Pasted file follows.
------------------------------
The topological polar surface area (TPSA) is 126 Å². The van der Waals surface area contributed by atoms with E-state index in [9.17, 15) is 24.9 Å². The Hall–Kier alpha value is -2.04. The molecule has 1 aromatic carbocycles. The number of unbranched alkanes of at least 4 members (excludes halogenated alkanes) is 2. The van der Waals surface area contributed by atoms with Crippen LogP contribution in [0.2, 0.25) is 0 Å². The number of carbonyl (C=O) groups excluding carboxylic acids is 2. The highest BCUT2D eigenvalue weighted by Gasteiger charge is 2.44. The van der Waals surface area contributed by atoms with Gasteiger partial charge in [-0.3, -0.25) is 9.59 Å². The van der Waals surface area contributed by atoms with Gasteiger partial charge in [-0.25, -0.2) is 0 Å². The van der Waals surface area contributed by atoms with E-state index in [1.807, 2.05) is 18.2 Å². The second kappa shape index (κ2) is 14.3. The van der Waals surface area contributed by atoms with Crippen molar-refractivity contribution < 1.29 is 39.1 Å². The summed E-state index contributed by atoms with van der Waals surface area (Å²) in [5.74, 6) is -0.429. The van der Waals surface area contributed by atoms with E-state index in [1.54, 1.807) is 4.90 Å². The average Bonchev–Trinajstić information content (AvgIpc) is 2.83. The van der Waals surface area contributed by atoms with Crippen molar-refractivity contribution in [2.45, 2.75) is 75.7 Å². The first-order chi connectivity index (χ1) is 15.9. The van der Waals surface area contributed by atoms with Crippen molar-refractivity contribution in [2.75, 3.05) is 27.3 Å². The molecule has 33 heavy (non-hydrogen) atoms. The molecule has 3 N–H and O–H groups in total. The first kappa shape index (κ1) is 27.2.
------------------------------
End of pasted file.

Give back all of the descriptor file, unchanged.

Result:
The topological polar surface area (TPSA) is 126 Å². The van der Waals surface area contributed by atoms with E-state index in [9.17, 15) is 24.9 Å². The Hall–Kier alpha value is -2.04. The molecule has 1 aromatic carbocycles. The number of unbranched alkanes of at least 4 members (excludes halogenated alkanes) is 2. The van der Waals surface area contributed by atoms with Crippen LogP contribution in [0.2, 0.25) is 0 Å². The number of carbonyl (C=O) groups excluding carboxylic acids is 2. The highest BCUT2D eigenvalue weighted by Gasteiger charge is 2.44. The van der Waals surface area contributed by atoms with Gasteiger partial charge in [-0.3, -0.25) is 9.59 Å². The van der Waals surface area contributed by atoms with Gasteiger partial charge in [-0.25, -0.2) is 0 Å². The van der Waals surface area contributed by atoms with E-state index in [1.807, 2.05) is 18.2 Å². The second kappa shape index (κ2) is 14.3. The van der Waals surface area contributed by atoms with Crippen molar-refractivity contribution < 1.29 is 39.1 Å². The summed E-state index contributed by atoms with van der Waals surface area (Å²) in [5.74, 6) is -0.429. The van der Waals surface area contributed by atoms with E-state index in [1.54, 1.807) is 4.90 Å². The average Bonchev–Trinajstić information content (AvgIpc) is 2.83. The van der Waals surface area contributed by atoms with Crippen molar-refractivity contribution in [2.45, 2.75) is 75.7 Å². The first-order chi connectivity index (χ1) is 15.9. The van der Waals surface area contributed by atoms with Crippen molar-refractivity contribution in [2.75, 3.05) is 27.3 Å². The molecule has 33 heavy (non-hydrogen) atoms. The molecule has 3 N–H and O–H groups in total. The first kappa shape index (κ1) is 27.2.